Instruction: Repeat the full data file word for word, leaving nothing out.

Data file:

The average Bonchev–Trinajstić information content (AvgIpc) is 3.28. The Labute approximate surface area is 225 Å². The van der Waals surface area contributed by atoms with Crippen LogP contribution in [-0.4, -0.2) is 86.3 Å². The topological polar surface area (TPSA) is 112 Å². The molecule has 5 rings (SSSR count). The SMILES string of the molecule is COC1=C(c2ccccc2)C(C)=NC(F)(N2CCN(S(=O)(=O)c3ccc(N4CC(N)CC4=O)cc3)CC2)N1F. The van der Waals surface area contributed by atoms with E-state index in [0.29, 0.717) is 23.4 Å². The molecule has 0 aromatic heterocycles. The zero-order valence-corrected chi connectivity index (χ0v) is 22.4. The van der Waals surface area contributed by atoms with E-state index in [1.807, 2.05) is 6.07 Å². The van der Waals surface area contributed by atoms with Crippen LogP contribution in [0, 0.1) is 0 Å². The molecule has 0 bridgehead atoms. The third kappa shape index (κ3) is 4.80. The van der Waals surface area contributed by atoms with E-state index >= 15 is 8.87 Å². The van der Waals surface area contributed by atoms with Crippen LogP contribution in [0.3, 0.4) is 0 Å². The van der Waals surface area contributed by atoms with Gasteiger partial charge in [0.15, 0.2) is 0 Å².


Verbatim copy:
The average Bonchev–Trinajstić information content (AvgIpc) is 3.28. The Labute approximate surface area is 225 Å². The van der Waals surface area contributed by atoms with Crippen LogP contribution in [-0.4, -0.2) is 86.3 Å². The topological polar surface area (TPSA) is 112 Å². The molecule has 5 rings (SSSR count). The SMILES string of the molecule is COC1=C(c2ccccc2)C(C)=NC(F)(N2CCN(S(=O)(=O)c3ccc(N4CC(N)CC4=O)cc3)CC2)N1F. The van der Waals surface area contributed by atoms with E-state index in [0.29, 0.717) is 23.4 Å². The molecule has 0 aromatic heterocycles. The zero-order valence-corrected chi connectivity index (χ0v) is 22.4. The van der Waals surface area contributed by atoms with E-state index in [1.807, 2.05) is 6.07 Å². The van der Waals surface area contributed by atoms with Crippen LogP contribution in [0, 0.1) is 0 Å². The molecule has 0 bridgehead atoms. The third kappa shape index (κ3) is 4.80. The van der Waals surface area contributed by atoms with E-state index >= 15 is 8.87 Å². The van der Waals surface area contributed by atoms with Crippen LogP contribution in [0.3, 0.4) is 0 Å². The van der Waals surface area contributed by atoms with Gasteiger partial charge in [0.15, 0.2) is 0 Å².